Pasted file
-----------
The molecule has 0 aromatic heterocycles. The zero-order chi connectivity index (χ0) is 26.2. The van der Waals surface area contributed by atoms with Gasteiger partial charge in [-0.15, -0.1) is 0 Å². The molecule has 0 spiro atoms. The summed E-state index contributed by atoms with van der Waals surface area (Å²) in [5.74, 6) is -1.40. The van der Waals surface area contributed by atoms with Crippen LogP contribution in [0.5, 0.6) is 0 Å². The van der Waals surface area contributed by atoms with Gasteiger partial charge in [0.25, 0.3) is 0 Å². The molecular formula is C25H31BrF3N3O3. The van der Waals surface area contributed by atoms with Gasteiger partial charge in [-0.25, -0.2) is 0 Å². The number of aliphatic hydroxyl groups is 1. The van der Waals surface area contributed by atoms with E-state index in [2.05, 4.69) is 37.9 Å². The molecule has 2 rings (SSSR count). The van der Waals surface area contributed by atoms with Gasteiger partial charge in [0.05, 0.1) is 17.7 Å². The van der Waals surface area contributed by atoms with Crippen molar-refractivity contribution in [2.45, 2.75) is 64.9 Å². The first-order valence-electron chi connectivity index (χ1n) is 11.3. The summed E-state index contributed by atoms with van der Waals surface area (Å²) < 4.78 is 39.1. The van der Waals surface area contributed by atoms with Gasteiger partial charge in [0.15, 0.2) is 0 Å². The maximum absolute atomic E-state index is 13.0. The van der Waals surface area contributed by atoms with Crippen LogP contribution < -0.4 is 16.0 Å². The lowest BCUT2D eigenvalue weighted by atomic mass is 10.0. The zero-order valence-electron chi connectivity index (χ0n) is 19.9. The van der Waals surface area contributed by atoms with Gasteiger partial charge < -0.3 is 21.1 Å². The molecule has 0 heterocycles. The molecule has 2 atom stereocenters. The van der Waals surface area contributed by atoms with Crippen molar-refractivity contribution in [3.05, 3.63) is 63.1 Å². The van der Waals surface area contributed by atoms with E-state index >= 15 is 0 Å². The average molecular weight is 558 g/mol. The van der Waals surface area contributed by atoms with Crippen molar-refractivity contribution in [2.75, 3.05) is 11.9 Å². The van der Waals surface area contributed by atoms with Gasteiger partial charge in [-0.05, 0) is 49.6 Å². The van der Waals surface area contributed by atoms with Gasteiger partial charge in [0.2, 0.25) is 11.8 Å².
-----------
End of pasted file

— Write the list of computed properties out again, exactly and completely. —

The molecule has 0 aromatic heterocycles. The zero-order chi connectivity index (χ0) is 26.2. The van der Waals surface area contributed by atoms with Gasteiger partial charge in [-0.15, -0.1) is 0 Å². The molecule has 0 spiro atoms. The summed E-state index contributed by atoms with van der Waals surface area (Å²) in [5.74, 6) is -1.40. The van der Waals surface area contributed by atoms with Crippen LogP contribution in [0.5, 0.6) is 0 Å². The van der Waals surface area contributed by atoms with Gasteiger partial charge in [0.25, 0.3) is 0 Å². The molecular formula is C25H31BrF3N3O3. The van der Waals surface area contributed by atoms with Gasteiger partial charge in [-0.25, -0.2) is 0 Å². The number of aliphatic hydroxyl groups is 1. The van der Waals surface area contributed by atoms with E-state index in [2.05, 4.69) is 37.9 Å². The molecule has 2 rings (SSSR count). The van der Waals surface area contributed by atoms with Gasteiger partial charge in [0.05, 0.1) is 17.7 Å². The van der Waals surface area contributed by atoms with Crippen molar-refractivity contribution in [2.45, 2.75) is 64.9 Å². The first-order valence-electron chi connectivity index (χ1n) is 11.3. The summed E-state index contributed by atoms with van der Waals surface area (Å²) < 4.78 is 39.1. The van der Waals surface area contributed by atoms with Gasteiger partial charge in [0.15, 0.2) is 0 Å². The maximum absolute atomic E-state index is 13.0. The van der Waals surface area contributed by atoms with Crippen LogP contribution < -0.4 is 16.0 Å². The lowest BCUT2D eigenvalue weighted by atomic mass is 10.0. The zero-order valence-electron chi connectivity index (χ0n) is 19.9. The van der Waals surface area contributed by atoms with Gasteiger partial charge < -0.3 is 21.1 Å². The molecule has 0 heterocycles. The molecule has 2 atom stereocenters. The van der Waals surface area contributed by atoms with Crippen molar-refractivity contribution in [3.05, 3.63) is 63.1 Å². The van der Waals surface area contributed by atoms with E-state index >= 15 is 0 Å². The average molecular weight is 558 g/mol. The van der Waals surface area contributed by atoms with Crippen molar-refractivity contribution in [2.75, 3.05) is 11.9 Å². The van der Waals surface area contributed by atoms with Gasteiger partial charge in [-0.05, 0) is 49.6 Å². The van der Waals surface area contributed by atoms with Gasteiger partial charge in [0.2, 0.25) is 11.8 Å².